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I think the form/formless dichotomy is useful in thinking about this issue too. Science can never answer the question 'what is reality' or other metaphysical questions like 'is the universe a unity or multiplicity' because it can only deal with forms and concepts. Questions like these cannot be answered with conceptual thought - their answers (if there is an answer) must be experienced. In this sense, no quantity of thinking in the world will get one closer to reality, any more than a million volumes explaining the mechanics of the eye can ever replace the firsthand knowledge of what sight is. Knowledge about something cannot replace intimate knowing. Knowledge in the biblical and mystical sense means union. While Buddhism, for instance, affirms that everything is one - that is only conceptually. When it comes right down to it, they will not affirm that reality is either one or two or three. These are all conceptual categories that get in the way of what's really going on.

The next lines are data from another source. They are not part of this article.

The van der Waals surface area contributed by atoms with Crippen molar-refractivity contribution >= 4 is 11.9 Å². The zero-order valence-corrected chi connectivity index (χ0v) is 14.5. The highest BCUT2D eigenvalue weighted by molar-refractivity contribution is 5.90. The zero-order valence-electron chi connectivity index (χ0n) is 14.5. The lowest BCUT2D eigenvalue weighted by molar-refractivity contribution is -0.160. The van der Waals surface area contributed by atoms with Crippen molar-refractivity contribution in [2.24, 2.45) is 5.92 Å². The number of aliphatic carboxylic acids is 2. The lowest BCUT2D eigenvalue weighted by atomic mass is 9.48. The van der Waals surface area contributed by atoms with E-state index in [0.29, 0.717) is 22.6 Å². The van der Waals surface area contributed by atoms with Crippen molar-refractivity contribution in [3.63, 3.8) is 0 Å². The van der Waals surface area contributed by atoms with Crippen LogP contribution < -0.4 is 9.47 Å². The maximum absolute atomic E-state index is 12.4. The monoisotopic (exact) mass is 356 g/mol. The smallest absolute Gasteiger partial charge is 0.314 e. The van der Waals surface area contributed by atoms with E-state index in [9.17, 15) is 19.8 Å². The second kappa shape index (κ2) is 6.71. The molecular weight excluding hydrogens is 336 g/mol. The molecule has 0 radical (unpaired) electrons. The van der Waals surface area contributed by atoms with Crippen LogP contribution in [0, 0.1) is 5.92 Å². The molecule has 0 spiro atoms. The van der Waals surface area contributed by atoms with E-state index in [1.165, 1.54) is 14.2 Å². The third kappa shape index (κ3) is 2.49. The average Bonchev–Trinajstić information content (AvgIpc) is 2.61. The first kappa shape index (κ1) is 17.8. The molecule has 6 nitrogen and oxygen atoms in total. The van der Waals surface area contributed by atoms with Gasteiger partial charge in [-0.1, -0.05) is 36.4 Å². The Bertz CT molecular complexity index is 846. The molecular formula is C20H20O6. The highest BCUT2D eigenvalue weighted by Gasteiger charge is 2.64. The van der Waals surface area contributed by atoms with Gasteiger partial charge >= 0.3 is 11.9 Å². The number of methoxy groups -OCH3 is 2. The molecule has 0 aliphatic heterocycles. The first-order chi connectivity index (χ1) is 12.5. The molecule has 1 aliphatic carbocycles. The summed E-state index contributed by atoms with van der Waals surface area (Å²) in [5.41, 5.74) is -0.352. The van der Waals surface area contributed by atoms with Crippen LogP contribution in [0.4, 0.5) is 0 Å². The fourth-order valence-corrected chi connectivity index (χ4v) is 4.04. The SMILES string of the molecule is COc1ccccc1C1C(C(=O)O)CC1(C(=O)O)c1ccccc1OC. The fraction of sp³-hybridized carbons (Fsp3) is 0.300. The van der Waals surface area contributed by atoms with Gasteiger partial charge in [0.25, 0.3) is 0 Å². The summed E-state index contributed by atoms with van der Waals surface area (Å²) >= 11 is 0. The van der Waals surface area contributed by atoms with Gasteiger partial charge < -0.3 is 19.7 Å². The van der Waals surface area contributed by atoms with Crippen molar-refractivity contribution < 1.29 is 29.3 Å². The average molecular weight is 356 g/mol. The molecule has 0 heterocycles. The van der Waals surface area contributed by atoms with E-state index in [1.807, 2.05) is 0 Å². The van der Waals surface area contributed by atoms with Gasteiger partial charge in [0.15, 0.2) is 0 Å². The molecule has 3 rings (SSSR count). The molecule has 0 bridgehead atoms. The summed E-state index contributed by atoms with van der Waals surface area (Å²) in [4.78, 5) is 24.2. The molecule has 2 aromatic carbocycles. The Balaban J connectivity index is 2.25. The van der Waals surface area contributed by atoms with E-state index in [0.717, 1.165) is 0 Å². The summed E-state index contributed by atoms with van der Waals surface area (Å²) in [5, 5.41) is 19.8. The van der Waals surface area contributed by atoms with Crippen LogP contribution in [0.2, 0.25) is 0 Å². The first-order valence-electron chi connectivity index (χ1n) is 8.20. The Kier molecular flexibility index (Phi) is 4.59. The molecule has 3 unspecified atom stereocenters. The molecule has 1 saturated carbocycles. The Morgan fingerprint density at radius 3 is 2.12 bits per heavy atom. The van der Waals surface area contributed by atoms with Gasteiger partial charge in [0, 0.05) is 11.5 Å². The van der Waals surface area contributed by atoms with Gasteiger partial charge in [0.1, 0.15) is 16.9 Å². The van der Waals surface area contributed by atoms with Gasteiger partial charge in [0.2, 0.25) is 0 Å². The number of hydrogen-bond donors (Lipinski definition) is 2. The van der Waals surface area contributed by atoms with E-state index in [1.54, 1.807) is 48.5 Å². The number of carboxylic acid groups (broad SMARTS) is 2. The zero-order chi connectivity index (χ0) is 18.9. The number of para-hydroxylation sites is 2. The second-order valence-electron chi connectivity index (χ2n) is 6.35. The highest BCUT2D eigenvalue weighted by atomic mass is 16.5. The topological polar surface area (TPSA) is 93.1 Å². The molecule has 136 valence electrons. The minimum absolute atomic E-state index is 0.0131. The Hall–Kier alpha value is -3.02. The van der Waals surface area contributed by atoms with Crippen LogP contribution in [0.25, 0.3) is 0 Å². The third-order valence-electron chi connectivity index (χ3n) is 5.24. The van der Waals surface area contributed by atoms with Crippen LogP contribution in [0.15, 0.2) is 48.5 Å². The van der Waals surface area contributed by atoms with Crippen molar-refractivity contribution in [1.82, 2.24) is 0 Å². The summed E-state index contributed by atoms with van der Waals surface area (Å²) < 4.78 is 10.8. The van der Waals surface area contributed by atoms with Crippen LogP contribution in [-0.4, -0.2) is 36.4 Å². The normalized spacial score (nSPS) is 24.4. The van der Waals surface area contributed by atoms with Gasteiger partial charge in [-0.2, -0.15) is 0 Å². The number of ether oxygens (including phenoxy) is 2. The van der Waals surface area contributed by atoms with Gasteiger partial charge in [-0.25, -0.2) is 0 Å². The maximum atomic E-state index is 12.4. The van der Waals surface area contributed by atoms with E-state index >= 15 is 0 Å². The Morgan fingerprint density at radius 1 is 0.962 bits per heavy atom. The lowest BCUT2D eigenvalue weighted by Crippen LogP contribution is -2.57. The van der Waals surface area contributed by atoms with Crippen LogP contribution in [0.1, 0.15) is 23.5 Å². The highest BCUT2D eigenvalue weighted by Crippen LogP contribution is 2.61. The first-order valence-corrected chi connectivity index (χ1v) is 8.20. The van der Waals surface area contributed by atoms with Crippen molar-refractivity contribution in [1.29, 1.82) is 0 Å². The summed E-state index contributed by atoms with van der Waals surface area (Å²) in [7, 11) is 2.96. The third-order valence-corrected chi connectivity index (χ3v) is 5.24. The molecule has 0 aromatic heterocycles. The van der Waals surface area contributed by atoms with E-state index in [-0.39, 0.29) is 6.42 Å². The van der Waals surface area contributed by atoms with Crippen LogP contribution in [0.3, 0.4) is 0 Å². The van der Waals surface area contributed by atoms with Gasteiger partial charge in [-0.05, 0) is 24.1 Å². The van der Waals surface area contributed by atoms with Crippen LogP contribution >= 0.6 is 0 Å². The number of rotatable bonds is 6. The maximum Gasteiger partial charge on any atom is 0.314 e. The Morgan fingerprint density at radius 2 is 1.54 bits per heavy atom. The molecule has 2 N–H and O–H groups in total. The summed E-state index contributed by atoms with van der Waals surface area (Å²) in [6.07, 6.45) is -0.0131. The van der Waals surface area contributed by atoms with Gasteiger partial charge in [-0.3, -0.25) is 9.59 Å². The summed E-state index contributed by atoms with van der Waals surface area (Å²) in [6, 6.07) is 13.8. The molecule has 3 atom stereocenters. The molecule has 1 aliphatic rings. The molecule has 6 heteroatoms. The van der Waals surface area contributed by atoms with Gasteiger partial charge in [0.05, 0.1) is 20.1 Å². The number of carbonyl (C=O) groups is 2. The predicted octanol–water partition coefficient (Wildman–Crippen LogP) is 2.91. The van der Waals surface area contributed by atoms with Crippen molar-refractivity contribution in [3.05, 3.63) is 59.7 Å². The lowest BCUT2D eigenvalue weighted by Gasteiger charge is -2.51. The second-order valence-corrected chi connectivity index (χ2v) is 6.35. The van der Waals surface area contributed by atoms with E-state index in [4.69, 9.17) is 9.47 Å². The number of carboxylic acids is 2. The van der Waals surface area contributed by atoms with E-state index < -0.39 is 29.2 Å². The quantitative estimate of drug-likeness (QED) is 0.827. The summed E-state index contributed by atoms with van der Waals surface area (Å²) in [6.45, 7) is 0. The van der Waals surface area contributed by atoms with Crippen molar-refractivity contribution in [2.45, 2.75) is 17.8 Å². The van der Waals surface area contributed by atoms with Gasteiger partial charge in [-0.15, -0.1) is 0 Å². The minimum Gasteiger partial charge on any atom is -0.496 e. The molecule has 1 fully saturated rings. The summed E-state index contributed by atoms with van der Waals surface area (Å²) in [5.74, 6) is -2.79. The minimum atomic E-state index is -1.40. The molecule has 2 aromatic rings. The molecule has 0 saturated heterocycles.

All that said, I'm also reminded, in thinking about form vs formless, of the Heart Sutra, which says that 'emptiness is form, form is emptiness' - or, perhaps in this context we could justify translating 'formlessness is form, form is formlessness'. Science does not analyze a reality separate from the spiritual one in my view. It simply asks a different question of reality. Religion, to me, asks 'what is my true self?', science asks 'how does the world work, what is the best explanation for why phenomena are the way they are'. It seems to me that the former is concerned primarily with the formless, and the latter with form. But it is the same reality.

Edited by Mike